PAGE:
A geyser spewing water up in the air
A rollercoaster hitting a low point 75 mph
A bubble popping in midair
A river raging against a dam
A soul finally seeing the brink of a horizon
A musician crooning out a high note
A woman clenching her man in a tight embrace and gazing
at him like he is the most beautiful thing she has ever seen.
A drug addict twitching and grabbing his thigh after a fix
Multiply those images by 100 and divide them by infinity.
Then you will understand how a high feels to me.
Then you will understand why I can’t let it go.
–By Alexandra Caselle
When tragedy strikes, you feel like all of life’s anchors have unhitched and you are floating in limbo. Reality disintegrates into white tufts of dandelions in mid-flight. Your feet are in motion on top of terra firma; to you, it feels like nothing is grounding you.
Your past becomes an old friend, walking hand-in-hand with you. It has certain images set on instant replay, a gag reel of moments you want to go back to and retouch or edit, but you can’t and you are not laughing. You search for a way out, even though you are already free from harm’s way, though, in your mind, it is as real and fresh as an open wound.
Traumatic events are like that. They fracture your inner core and you are left with the pieces. You try to put them back together, but some of the edges won’t fit into their original places. Your only solace is a coping mechanism that only deepens the dissension.
Laurel is a teenage girl who is dealing with this type of situation in Jacqueline Woodson’s novel, Beneath a Meth Moon. Although Hurricane Katrina displaced bodies, the mind, unfortunately, was left behind. Laurel struggles with the memories of this natural disaster and the loss of her mother and grandmother. She relocates to another city and begins a new life. Her boyfriend, T-Boom, introduces her to the “moon,” and the drug provides an escape.
Woodson’s use of italics to enter Laurel’s mind transcends her experience to the reader. The reader does not see her as just a meth addict. He or she establishes an emotional connection and becomes overwhelmed with the urge to enter the story and grab her by the arms and save her from herself. The reader can also connect to the father’s anguish as he witnesses Laurel’s decline.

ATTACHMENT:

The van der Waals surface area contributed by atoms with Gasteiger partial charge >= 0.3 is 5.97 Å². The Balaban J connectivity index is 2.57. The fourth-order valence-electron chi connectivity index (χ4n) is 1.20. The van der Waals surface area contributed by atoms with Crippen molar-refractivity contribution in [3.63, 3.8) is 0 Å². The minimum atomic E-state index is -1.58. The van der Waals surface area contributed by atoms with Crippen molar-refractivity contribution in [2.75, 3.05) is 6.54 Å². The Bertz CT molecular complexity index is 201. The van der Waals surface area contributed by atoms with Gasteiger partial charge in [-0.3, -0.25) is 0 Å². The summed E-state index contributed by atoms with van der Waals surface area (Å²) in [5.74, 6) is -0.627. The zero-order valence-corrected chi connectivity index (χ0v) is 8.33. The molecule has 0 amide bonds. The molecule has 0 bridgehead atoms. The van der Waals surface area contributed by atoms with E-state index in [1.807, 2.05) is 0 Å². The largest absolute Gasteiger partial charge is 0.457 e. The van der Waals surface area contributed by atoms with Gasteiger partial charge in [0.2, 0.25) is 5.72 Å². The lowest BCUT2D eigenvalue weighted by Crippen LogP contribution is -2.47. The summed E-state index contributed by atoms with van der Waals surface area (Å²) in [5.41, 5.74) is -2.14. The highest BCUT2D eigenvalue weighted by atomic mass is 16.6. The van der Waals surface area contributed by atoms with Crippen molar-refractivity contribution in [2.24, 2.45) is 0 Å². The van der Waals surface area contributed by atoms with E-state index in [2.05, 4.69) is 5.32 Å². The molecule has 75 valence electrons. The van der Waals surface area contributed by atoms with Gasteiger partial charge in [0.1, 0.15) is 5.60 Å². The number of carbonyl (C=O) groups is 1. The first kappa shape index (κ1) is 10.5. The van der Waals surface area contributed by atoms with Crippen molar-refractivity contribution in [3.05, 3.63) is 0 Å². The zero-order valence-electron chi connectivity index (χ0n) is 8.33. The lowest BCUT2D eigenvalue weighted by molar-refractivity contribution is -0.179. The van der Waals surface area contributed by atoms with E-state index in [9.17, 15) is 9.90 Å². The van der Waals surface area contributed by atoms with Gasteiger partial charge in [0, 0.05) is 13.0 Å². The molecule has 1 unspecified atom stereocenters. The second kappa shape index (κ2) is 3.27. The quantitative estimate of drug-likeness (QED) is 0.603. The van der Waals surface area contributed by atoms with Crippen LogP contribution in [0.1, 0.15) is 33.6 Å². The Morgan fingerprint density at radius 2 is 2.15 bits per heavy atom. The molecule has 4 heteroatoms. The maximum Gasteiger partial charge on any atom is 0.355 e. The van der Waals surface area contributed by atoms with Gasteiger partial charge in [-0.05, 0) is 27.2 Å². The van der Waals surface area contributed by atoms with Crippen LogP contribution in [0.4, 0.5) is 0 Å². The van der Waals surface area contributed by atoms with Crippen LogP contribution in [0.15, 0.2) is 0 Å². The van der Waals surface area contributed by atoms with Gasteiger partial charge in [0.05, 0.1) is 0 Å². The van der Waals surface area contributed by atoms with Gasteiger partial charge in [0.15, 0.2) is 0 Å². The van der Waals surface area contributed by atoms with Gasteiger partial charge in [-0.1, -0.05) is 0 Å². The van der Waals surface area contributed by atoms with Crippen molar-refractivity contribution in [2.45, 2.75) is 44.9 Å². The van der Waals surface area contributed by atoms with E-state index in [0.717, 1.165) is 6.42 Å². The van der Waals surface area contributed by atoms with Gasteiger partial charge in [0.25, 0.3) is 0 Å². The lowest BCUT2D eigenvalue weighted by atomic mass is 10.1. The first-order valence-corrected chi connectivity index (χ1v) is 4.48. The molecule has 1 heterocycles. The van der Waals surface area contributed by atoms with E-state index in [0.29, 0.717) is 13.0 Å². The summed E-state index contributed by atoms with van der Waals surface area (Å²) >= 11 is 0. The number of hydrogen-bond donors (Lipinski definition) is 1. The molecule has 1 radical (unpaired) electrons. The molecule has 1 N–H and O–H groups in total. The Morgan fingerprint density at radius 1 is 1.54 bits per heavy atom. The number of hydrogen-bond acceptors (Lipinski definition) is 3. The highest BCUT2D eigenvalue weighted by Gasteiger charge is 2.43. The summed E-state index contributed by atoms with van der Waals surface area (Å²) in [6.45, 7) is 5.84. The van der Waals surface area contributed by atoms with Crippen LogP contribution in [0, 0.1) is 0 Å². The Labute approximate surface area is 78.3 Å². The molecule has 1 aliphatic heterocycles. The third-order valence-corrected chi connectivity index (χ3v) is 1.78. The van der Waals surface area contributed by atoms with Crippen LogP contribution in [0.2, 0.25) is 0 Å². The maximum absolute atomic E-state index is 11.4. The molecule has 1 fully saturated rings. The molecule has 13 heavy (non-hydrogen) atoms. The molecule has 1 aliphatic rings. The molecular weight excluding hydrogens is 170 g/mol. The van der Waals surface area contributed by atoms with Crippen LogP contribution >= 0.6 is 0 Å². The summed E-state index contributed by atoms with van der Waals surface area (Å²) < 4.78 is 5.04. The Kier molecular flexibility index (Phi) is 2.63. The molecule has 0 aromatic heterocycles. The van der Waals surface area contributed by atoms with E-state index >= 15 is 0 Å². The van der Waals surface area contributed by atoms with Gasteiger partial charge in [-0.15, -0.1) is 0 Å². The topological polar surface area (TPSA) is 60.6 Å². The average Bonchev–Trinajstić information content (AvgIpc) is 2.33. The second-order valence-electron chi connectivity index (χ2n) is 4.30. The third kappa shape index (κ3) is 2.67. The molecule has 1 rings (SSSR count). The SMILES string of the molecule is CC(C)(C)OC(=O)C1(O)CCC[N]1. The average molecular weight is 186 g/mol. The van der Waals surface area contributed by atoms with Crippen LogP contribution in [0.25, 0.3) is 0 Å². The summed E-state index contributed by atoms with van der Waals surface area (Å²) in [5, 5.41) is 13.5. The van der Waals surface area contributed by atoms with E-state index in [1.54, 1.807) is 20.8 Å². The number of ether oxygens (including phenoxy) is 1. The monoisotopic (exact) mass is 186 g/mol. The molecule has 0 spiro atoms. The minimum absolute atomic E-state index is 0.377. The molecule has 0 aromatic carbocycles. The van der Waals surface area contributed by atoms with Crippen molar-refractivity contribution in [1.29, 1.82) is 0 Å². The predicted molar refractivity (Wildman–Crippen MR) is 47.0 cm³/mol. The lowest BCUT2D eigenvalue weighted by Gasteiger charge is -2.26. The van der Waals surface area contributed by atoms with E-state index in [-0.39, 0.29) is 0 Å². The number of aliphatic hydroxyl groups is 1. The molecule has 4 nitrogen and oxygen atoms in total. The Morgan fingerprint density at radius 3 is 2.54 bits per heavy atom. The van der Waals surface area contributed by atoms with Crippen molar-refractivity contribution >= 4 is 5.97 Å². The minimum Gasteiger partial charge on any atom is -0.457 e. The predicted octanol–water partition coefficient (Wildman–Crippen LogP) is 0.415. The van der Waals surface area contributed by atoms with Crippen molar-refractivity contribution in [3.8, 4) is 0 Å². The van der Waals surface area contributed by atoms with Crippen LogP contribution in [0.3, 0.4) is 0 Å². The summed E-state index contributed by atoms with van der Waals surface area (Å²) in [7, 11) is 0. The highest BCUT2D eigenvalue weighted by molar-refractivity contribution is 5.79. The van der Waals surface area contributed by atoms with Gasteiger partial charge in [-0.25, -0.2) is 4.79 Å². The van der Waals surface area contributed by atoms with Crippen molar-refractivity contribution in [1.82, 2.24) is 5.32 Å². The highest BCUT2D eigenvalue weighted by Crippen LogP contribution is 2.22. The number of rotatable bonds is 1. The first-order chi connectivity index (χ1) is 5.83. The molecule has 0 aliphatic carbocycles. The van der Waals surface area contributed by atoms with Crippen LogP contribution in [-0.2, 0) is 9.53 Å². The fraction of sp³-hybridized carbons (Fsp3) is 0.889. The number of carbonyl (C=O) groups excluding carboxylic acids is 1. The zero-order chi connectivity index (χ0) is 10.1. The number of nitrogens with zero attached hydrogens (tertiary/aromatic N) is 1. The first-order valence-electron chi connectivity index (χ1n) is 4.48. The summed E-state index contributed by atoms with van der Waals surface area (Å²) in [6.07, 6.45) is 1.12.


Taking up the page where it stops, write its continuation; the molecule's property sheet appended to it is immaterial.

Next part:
Adolescent girls can also connect to Laurel’s relationship with T-Boom. Often, they face a situation in which they must deal with someone trying to exert control over them. They may not know how to handle it and stay where they are.
As you follow Laurel’s journey and discover if she succumbs to the allure of the meth moon, you will come to understand the true meaning of the phrase of not judging someone until you have walked a mile in her shoes.
The Girl Who Fell From the Sky by Heidi Durrow. Rachel Morse is a young survivor of a family tragedy. Her traumatic experience is not a natural disaster, but she and Laurel definitely have similar journeys in trying to cope with life-altering experiences through different ways. Not only does Rachel has to deal with trauma, but she also has to face issues involved with being biracial. It is another book in which the author’s writing style draws you into the characters’ experiences and hooks your emotions.
The Battle of Jericho by Sharon M. Draper This young adult novel deals with the issue of death by hazing. Jericho and his cousin undergo the ritual of being initiated into the high school band. One of the events results in the death of Jericho’s cousin. Jericho has to cope with the aftereffects of his cousin’s death. Draper’s book, along with Beneath the Meth Moon, offers an opportunity to bring real-life events from the media into the discussion of this narrative.
Go Ask Alice by Anonymous This book is an account of an adolescent’s experiences as a drug addict. Its eye-opening portrayal submerges the reader into what it is like to struggle with addiction.
Like Trees, Walking by Ravi Howard Even though this novel looks at the tragedy of lynching through a historical lens, the common bond between it and Beneath the Meth Moon is the effects of trauma on those who are left behind, mainly young people who are intricately connected to the victims.
Come Hell or High Water by Michael Eric Dyson This nonfiction book examines Hurricane Katrina through a critical and sociological lens. It connects to the Laurel’s narrative because it provides an intimate look into the natural disaster and its effects through the social constructs of race and class. Through Laurel’s eyes, the reader delves into the personal, psychological, and emotional effects of the hurricane.
What other books or stories that deal with traumatic experiences, natural disasters, or drug use can you suggest?
In what other ways can traumatic experiences affect an individual, a family, a community, or a nation?